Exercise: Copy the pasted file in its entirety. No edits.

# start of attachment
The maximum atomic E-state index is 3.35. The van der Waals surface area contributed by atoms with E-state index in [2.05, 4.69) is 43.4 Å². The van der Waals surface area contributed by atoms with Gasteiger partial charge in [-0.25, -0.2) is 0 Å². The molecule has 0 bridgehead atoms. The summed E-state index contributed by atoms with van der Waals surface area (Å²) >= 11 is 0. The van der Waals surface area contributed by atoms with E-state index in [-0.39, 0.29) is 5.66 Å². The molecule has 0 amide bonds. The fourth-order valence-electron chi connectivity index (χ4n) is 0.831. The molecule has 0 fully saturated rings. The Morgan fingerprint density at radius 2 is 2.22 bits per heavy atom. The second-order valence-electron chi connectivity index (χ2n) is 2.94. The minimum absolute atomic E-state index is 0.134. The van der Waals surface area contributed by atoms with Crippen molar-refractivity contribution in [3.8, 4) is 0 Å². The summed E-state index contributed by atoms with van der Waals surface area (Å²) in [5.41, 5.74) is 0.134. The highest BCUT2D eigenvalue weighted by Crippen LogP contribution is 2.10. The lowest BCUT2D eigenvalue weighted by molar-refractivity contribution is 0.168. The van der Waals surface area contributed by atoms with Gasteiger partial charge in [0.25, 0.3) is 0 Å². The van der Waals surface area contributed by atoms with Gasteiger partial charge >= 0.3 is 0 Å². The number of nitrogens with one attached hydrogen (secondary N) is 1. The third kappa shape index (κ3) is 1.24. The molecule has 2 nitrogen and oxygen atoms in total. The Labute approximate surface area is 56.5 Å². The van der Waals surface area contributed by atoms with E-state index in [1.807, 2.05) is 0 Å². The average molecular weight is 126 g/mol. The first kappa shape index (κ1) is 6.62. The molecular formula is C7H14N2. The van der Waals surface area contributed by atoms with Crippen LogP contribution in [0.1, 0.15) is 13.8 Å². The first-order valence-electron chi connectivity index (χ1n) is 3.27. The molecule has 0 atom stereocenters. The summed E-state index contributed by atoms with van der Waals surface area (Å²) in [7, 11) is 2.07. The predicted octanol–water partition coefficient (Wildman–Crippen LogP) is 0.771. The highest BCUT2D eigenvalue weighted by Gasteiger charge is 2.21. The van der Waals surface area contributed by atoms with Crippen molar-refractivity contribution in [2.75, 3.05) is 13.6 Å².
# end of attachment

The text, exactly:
The maximum atomic E-state index is 3.35. The van der Waals surface area contributed by atoms with E-state index in [2.05, 4.69) is 43.4 Å². The van der Waals surface area contributed by atoms with Gasteiger partial charge in [-0.25, -0.2) is 0 Å². The molecule has 0 bridgehead atoms. The summed E-state index contributed by atoms with van der Waals surface area (Å²) >= 11 is 0. The van der Waals surface area contributed by atoms with E-state index in [-0.39, 0.29) is 5.66 Å². The molecule has 0 amide bonds. The fourth-order valence-electron chi connectivity index (χ4n) is 0.831. The molecule has 0 fully saturated rings. The Morgan fingerprint density at radius 2 is 2.22 bits per heavy atom. The second-order valence-electron chi connectivity index (χ2n) is 2.94. The minimum absolute atomic E-state index is 0.134. The van der Waals surface area contributed by atoms with Crippen molar-refractivity contribution in [3.8, 4) is 0 Å². The summed E-state index contributed by atoms with van der Waals surface area (Å²) in [5.41, 5.74) is 0.134. The highest BCUT2D eigenvalue weighted by Crippen LogP contribution is 2.10. The lowest BCUT2D eigenvalue weighted by molar-refractivity contribution is 0.168. The van der Waals surface area contributed by atoms with Gasteiger partial charge in [0.25, 0.3) is 0 Å². The van der Waals surface area contributed by atoms with Gasteiger partial charge >= 0.3 is 0 Å². The number of nitrogens with one attached hydrogen (secondary N) is 1. The third kappa shape index (κ3) is 1.24. The molecule has 2 nitrogen and oxygen atoms in total. The Labute approximate surface area is 56.5 Å². The van der Waals surface area contributed by atoms with E-state index in [1.807, 2.05) is 0 Å². The average molecular weight is 126 g/mol. The first kappa shape index (κ1) is 6.62. The molecular formula is C7H14N2. The van der Waals surface area contributed by atoms with Crippen LogP contribution in [0.1, 0.15) is 13.8 Å². The first-order valence-electron chi connectivity index (χ1n) is 3.27. The molecule has 0 atom stereocenters. The summed E-state index contributed by atoms with van der Waals surface area (Å²) in [7, 11) is 2.07. The predicted octanol–water partition coefficient (Wildman–Crippen LogP) is 0.771. The highest BCUT2D eigenvalue weighted by Gasteiger charge is 2.21. The van der Waals surface area contributed by atoms with Crippen molar-refractivity contribution in [2.75, 3.05) is 13.6 Å².